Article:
MARTINSBURG, W.Va. — The father of Angela Kay Devonshire, a 22-year-old Bunker Hill, W.Va., woman who was slain in June 2010, told West Virginia lawmakers that his visit to the state Capitol complex in Charleston on Tuesday was for justice.
"My heart is shattered and broken, and I'm trying to find a way to put it back together," Sidney Devonshire said in a public hearing that was broadcast live from the House chamber via the Internet.
Devonshire was among several people who spoke in favor of House Bill 2526, legislation that proposes the reinstatement of the death penalty for first-degree murder cases in West Virginia. The state abolished capital punishment in 1965.
Antonio Prophet of Lorton, Va., has been charged with two counts of murder in the death of Devonshire and her 3-year-old son.
"On June 6, I woke up to an inferno that I had never seen in my life," Devonshire said, recounting how Prophet allegedly slit his daughter's throat and then set her garage-style apartment home on fire, also killing her son.
The hearing for the death penalty legislation, which has long been championed by Del. John Overington, R-Berkeley, also attracted significant opposition Tuesday from a number of church leaders and others who argued against giving the government power to end someone's life.
The Rev. Dennis Sparks, executive director of the West Virginia Council of Churches, recounted the murder of a cousin, and said he empathized with the families and friends of murder victims, but ultimately concluded the death penalty was not right.
In response to death penalty advocates who quote the Bible as saying "an eye for an eye" and "a tooth for a tooth," Sparks said Jesus told those afflicted to "turn the other cheek, love your enemies, pray for those who persecute you."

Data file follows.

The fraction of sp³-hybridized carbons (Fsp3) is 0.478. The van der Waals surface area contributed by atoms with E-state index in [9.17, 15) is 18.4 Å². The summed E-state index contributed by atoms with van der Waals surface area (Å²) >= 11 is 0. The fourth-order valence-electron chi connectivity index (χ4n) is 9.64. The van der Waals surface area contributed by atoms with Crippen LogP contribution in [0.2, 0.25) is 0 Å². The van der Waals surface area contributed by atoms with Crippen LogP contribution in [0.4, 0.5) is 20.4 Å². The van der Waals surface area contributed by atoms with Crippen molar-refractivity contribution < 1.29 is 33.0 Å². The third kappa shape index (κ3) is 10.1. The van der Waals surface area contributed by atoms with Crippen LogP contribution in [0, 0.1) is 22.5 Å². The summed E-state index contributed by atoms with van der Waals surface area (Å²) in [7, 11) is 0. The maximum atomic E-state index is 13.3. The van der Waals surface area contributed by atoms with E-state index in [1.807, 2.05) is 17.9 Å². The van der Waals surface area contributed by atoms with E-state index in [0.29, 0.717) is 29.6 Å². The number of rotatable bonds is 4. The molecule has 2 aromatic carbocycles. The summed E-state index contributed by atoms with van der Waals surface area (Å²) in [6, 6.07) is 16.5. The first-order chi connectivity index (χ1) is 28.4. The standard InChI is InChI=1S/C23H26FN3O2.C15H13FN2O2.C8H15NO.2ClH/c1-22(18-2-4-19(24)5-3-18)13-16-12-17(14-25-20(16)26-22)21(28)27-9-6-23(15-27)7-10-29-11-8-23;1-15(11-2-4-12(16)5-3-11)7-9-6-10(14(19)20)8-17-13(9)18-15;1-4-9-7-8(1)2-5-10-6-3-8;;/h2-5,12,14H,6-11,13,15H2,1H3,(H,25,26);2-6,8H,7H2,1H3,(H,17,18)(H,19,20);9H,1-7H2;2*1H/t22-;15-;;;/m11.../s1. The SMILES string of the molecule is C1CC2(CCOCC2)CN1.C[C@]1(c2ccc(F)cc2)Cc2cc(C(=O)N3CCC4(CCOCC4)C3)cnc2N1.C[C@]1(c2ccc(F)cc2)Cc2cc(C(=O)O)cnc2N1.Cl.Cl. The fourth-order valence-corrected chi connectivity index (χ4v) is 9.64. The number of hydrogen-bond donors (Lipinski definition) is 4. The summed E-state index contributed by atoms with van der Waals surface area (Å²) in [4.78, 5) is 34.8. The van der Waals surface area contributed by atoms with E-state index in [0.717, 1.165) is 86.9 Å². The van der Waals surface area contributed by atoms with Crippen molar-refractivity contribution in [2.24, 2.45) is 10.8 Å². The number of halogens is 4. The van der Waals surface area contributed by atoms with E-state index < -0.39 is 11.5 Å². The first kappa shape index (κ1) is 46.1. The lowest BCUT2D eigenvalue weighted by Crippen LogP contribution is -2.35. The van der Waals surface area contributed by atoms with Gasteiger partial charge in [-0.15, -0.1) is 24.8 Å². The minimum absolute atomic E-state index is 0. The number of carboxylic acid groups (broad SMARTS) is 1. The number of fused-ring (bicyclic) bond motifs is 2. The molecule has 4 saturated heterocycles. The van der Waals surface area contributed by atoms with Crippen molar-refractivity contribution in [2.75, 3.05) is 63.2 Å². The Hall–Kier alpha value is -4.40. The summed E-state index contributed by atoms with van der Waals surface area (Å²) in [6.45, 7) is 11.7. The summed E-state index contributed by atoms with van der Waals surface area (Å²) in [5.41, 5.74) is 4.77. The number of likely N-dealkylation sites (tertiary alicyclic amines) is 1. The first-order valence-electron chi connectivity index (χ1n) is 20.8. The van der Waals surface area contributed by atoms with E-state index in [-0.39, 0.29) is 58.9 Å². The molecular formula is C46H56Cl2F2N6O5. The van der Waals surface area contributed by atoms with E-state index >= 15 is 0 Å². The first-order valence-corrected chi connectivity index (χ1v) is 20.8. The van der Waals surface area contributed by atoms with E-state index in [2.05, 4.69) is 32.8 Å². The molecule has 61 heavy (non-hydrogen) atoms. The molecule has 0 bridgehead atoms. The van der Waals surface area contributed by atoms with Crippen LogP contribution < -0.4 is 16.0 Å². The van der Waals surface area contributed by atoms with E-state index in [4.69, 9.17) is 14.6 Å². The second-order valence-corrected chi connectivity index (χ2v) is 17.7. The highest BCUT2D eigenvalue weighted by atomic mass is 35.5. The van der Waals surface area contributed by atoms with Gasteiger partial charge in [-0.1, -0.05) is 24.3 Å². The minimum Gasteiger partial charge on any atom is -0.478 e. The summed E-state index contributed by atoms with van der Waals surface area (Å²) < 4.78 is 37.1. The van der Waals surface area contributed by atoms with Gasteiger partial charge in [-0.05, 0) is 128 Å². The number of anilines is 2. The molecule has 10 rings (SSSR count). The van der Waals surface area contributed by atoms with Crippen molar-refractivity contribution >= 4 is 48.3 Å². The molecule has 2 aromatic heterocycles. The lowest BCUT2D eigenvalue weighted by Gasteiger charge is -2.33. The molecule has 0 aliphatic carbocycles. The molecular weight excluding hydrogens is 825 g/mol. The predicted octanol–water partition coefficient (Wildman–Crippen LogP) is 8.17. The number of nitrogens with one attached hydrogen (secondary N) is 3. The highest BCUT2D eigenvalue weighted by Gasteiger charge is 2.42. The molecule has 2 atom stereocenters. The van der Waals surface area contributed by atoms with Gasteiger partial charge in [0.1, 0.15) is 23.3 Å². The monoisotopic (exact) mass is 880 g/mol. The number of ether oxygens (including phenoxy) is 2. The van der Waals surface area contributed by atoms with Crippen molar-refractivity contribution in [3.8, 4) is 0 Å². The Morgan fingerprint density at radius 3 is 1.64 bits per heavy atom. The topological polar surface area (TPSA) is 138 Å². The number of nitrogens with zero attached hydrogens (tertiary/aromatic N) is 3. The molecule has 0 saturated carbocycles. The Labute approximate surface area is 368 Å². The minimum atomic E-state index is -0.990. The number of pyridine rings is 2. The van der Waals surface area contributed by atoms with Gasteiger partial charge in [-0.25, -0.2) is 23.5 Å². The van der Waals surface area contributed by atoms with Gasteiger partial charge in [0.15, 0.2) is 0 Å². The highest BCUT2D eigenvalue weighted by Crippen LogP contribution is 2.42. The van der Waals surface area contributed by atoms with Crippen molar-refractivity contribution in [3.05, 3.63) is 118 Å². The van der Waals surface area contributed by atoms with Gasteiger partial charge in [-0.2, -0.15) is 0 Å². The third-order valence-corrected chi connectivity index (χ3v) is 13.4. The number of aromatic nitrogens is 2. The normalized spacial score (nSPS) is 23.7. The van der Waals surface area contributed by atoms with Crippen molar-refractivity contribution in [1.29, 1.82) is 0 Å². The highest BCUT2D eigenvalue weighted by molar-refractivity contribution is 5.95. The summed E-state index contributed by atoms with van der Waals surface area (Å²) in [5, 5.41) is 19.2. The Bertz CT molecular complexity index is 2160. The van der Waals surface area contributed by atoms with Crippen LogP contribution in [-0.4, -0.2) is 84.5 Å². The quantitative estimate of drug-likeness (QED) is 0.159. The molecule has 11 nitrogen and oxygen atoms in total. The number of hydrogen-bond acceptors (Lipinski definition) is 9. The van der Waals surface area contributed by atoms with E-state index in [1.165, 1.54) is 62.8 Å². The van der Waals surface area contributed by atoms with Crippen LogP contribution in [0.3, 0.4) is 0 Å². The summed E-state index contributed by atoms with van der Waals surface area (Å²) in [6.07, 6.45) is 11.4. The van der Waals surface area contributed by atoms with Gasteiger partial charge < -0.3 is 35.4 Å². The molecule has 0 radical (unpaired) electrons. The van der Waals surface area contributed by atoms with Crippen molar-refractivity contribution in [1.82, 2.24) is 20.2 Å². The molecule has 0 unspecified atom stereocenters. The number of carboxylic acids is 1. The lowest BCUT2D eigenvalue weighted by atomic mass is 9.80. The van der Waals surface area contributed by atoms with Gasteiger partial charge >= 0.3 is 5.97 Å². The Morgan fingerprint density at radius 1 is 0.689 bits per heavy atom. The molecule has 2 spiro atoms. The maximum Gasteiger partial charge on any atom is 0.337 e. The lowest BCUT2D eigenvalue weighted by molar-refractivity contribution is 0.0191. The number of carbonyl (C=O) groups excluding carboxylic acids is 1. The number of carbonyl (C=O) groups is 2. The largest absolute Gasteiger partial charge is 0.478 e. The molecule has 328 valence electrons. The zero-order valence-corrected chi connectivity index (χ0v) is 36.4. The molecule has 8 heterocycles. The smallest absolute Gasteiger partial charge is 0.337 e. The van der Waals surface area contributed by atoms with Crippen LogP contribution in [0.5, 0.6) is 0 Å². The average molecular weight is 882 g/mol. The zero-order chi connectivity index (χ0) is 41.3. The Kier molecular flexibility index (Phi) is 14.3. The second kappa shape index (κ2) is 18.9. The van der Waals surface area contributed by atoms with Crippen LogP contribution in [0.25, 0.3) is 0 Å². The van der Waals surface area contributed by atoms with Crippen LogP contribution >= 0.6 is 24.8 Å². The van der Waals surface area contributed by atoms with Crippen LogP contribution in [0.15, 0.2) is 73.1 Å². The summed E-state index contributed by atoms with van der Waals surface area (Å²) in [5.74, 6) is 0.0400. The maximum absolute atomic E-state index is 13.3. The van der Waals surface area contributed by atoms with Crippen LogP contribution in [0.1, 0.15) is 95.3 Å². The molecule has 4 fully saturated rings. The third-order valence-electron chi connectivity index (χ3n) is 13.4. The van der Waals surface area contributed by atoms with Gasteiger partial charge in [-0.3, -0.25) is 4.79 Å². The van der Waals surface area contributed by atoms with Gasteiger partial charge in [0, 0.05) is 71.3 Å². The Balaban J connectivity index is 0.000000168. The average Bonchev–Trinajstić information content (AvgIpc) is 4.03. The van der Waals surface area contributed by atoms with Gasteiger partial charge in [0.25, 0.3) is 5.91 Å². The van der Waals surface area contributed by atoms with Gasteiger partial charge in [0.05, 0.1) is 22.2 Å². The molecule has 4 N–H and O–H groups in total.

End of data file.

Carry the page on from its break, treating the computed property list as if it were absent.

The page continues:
In advocating for better laws to protect victims from violent crimes, Devonshire said his daughter had her problems like anyone else, but didn't deserve to die.
"The justice system has been broken," Devonshire said. "The laws that are written, I feel, are working for the criminals, not for the victims."
Overington, who credited Devonshire's advocacy for adding momentum to the death penalty issue, said petitions signed by about 750 people were made part of the record in legislative proceedings Tuesday. House Joint Resolution No. 38, a separate proposal that would allow state voters to decide the death penalty issue, also was introduced Tuesday.
Attempts have been made to amend the legislation into other bills, but the proposal by itself has never been taken up by committee or put to a vote on the House floor in the 25 years that Overington said he has introduced it. Still, the House's most-senior member said he holds out hope.
Regardless, Overington commended House Judiciary Committee Chairman Tim Miley for agreeing to hold the public hearing, which he said was the first such proceeding on the issue in at least 15 to 20 years.
Among those joining Devonshire for the hearing in support of the death penalty legislation were Paula Roll, a friend of Katherine Sharp, who was stabbed numerous times by her estranged boyfriend, Donald B. Surber, in 2009, and Deborah Newell, mother of Jessica Newell, who was murdered at age 7 by a family member in 1997.
Surber was sentenced to life in prison after pleading guilty to Sharp's murder in August 2010.
"We're educating him and feeding him, and I personally wouldn't mind spending my tax money on putting him to death," Roll said.
In a tearful plea, Newell asked lawmakers to "put these animals where they belong."
"She didn't have to die at the hands of this animal," Newell said. "He's an animal. It would have to take an animal to kill this little child."